A new coronavirus that's been blamed for five deaths can infect a range of animals, a finding scientists say could make it harder to eliminate compared with SARS.
The coronavirus emerged in the Middle East, where there's been nine infections, including the five fatal cases since June, according to the World Health Organization.
In Tuesday's issue of the journal mBio, published by the American Society for Microbiology, German researchers describe their studies comparing the new virus, called hCoV-EMC, with SARS or severe acute respiratory syndrome. About 8,500 people were affected by SARS in 2003 and about 700 died, including 44 in Toronto.
"The virus is capable of infecting human, pig and bat cells," Christian Drosten of the University of Bonn Medical Centre and co-authors concluded.
"Our results implicate that the new virus might use a receptor that is conserved between bats, pigs and humans suggesting a low barrier against cross-host transmission."
Scientists are watching for signs of "cross-host transmission" because if the virus is able to infect cells from a range of species then it might be able to pass easily between animals and humans repeatedly. That would make it harder to stamp out.
So far, the virus causes the same pattern of disease as SARS, Drosten said.
Researchers have found no evidence of human-to-human transmission of the new virus, which they are also watching for closely to check if it could spread like wildfire. The two fatal cases were part of a cluster linked to a hospital, according to the European Centre for Disease Prevention and Control said.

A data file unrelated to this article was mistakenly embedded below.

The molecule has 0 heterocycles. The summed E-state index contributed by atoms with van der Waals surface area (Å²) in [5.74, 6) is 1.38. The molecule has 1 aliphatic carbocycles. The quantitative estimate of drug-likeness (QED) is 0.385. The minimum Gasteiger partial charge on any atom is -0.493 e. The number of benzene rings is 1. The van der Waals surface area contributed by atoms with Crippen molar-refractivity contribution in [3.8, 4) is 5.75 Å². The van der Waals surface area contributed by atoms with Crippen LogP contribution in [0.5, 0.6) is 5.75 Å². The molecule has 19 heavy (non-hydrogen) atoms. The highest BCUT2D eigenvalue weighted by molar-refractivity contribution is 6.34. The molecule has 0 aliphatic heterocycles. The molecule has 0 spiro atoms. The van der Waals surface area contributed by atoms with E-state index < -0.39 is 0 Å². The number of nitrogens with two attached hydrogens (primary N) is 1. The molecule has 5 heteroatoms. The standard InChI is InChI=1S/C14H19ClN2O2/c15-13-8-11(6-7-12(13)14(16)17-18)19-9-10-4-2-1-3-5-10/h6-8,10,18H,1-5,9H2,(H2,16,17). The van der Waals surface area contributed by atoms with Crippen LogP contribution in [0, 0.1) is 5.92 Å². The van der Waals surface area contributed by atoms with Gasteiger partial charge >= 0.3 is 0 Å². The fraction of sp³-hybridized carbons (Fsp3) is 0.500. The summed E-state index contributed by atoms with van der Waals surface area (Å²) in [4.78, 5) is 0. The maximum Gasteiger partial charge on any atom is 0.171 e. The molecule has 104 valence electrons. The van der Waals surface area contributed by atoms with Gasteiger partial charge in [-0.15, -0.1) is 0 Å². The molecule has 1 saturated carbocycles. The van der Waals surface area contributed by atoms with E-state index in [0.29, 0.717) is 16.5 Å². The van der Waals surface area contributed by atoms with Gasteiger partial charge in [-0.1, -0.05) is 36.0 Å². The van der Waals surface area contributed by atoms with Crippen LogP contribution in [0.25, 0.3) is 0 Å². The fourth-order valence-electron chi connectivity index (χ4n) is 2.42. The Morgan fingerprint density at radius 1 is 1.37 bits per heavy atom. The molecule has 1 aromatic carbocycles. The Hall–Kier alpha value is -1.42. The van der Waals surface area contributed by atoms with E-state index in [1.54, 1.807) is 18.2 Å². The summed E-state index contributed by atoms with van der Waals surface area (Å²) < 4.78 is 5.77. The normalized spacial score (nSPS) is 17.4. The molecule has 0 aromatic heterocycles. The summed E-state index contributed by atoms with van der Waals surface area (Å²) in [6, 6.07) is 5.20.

The limited information available about this outbreak does not allow for an assessment of whether human-to-human transmission has occurred or indeed whether the cases in this cluster had the same cause, the agency said in a release on Monday.
The SARS virus latched onto receptors deep in the human lung, which may explain why it led to severe illness but is also thought to have limited its spread between people, the German researchers said.
Drosten's team performed a series of experiments to see whether hCoV-EMC used the same receptor in the lungs of humans and bats, which acted as a reservoir for SARS.
They concluded that the new virus does not seem to rely on the same receptor as SARS.
It's possible that the new virus could use a receptor that is easier to access, which could make it more infectious. No one knows what receptor it does use.
Like SARS, the new virus is most closely related to coronaviruses from bats. But unlike SARS, the new virus can still infect cells from many species of bats.
"This was a big surprise," Drosten said in a release. "It's completely unusual for any coronavirus to be able to do that — to go back to its original reservoir."
The virus's ability to infect multiple species in the lab might suggest that the human cases were infected by animal sources rather than people, Drosten noted.
Scientists are also on the hunt for the animal source of the virus, which could give them clues to managing a potential outbreak.
The study was funded by the European Union, Antigone, the German Research Foundation and the German Ministry of Education and Research.